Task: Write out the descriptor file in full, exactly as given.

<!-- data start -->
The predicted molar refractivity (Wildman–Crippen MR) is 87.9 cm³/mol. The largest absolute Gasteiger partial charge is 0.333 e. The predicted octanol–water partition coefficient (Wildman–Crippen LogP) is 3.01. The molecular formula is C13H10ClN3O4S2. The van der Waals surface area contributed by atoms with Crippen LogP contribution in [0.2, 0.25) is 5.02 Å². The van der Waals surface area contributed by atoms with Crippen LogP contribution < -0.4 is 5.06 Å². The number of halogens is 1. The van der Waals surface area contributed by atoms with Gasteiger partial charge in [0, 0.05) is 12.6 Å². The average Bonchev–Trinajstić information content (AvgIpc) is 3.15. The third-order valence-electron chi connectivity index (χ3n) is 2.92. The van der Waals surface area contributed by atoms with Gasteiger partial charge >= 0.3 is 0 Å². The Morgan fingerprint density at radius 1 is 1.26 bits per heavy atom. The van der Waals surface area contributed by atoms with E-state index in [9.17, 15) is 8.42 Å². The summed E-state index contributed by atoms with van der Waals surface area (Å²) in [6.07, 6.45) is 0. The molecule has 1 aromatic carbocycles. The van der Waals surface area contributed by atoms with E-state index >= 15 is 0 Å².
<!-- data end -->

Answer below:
The predicted molar refractivity (Wildman–Crippen MR) is 87.9 cm³/mol. The largest absolute Gasteiger partial charge is 0.333 e. The predicted octanol–water partition coefficient (Wildman–Crippen LogP) is 3.01. The molecular formula is C13H10ClN3O4S2. The van der Waals surface area contributed by atoms with Crippen LogP contribution in [0.2, 0.25) is 5.02 Å². The van der Waals surface area contributed by atoms with Crippen LogP contribution < -0.4 is 5.06 Å². The number of halogens is 1. The van der Waals surface area contributed by atoms with Gasteiger partial charge in [0, 0.05) is 12.6 Å². The average Bonchev–Trinajstić information content (AvgIpc) is 3.15. The third-order valence-electron chi connectivity index (χ3n) is 2.92. The van der Waals surface area contributed by atoms with Gasteiger partial charge >= 0.3 is 0 Å². The Morgan fingerprint density at radius 1 is 1.26 bits per heavy atom. The van der Waals surface area contributed by atoms with E-state index in [9.17, 15) is 8.42 Å². The summed E-state index contributed by atoms with van der Waals surface area (Å²) in [6.07, 6.45) is 0. The molecule has 1 aromatic carbocycles. The van der Waals surface area contributed by atoms with E-state index >= 15 is 0 Å².